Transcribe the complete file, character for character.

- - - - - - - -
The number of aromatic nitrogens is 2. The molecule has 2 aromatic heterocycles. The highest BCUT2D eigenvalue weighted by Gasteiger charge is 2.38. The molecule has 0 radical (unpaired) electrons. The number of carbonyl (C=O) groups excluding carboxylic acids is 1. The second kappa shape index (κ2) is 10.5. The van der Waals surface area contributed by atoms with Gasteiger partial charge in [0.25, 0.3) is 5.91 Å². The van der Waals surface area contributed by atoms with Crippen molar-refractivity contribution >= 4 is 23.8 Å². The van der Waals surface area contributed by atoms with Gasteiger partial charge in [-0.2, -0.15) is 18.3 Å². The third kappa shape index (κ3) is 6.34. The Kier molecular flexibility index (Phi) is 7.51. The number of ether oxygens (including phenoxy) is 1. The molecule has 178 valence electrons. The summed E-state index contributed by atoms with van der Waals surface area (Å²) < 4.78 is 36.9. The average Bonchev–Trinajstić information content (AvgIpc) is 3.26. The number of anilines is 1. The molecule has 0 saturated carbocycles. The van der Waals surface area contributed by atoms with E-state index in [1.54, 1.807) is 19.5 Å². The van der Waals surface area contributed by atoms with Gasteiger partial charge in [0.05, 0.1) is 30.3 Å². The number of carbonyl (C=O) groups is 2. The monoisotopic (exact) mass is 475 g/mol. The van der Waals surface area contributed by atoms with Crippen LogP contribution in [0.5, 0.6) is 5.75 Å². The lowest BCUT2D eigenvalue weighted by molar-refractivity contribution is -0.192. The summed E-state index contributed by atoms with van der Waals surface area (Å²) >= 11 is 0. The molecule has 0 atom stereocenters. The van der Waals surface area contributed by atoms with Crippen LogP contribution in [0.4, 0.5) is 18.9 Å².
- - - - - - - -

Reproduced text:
The number of aromatic nitrogens is 2. The molecule has 2 aromatic heterocycles. The highest BCUT2D eigenvalue weighted by Gasteiger charge is 2.38. The molecule has 0 radical (unpaired) electrons. The number of carbonyl (C=O) groups excluding carboxylic acids is 1. The second kappa shape index (κ2) is 10.5. The van der Waals surface area contributed by atoms with Gasteiger partial charge in [0.25, 0.3) is 5.91 Å². The van der Waals surface area contributed by atoms with Crippen molar-refractivity contribution >= 4 is 23.8 Å². The van der Waals surface area contributed by atoms with Gasteiger partial charge in [-0.2, -0.15) is 18.3 Å². The third kappa shape index (κ3) is 6.34. The Kier molecular flexibility index (Phi) is 7.51. The number of ether oxygens (including phenoxy) is 1. The molecule has 178 valence electrons. The summed E-state index contributed by atoms with van der Waals surface area (Å²) < 4.78 is 36.9. The average Bonchev–Trinajstić information content (AvgIpc) is 3.26. The number of anilines is 1. The molecule has 0 saturated carbocycles. The van der Waals surface area contributed by atoms with E-state index in [1.54, 1.807) is 19.5 Å². The van der Waals surface area contributed by atoms with Gasteiger partial charge in [0.05, 0.1) is 30.3 Å². The number of carbonyl (C=O) groups is 2. The monoisotopic (exact) mass is 475 g/mol. The van der Waals surface area contributed by atoms with Crippen LogP contribution in [0.5, 0.6) is 5.75 Å². The lowest BCUT2D eigenvalue weighted by molar-refractivity contribution is -0.192. The summed E-state index contributed by atoms with van der Waals surface area (Å²) >= 11 is 0. The molecule has 0 atom stereocenters. The van der Waals surface area contributed by atoms with Crippen LogP contribution in [0.4, 0.5) is 18.9 Å².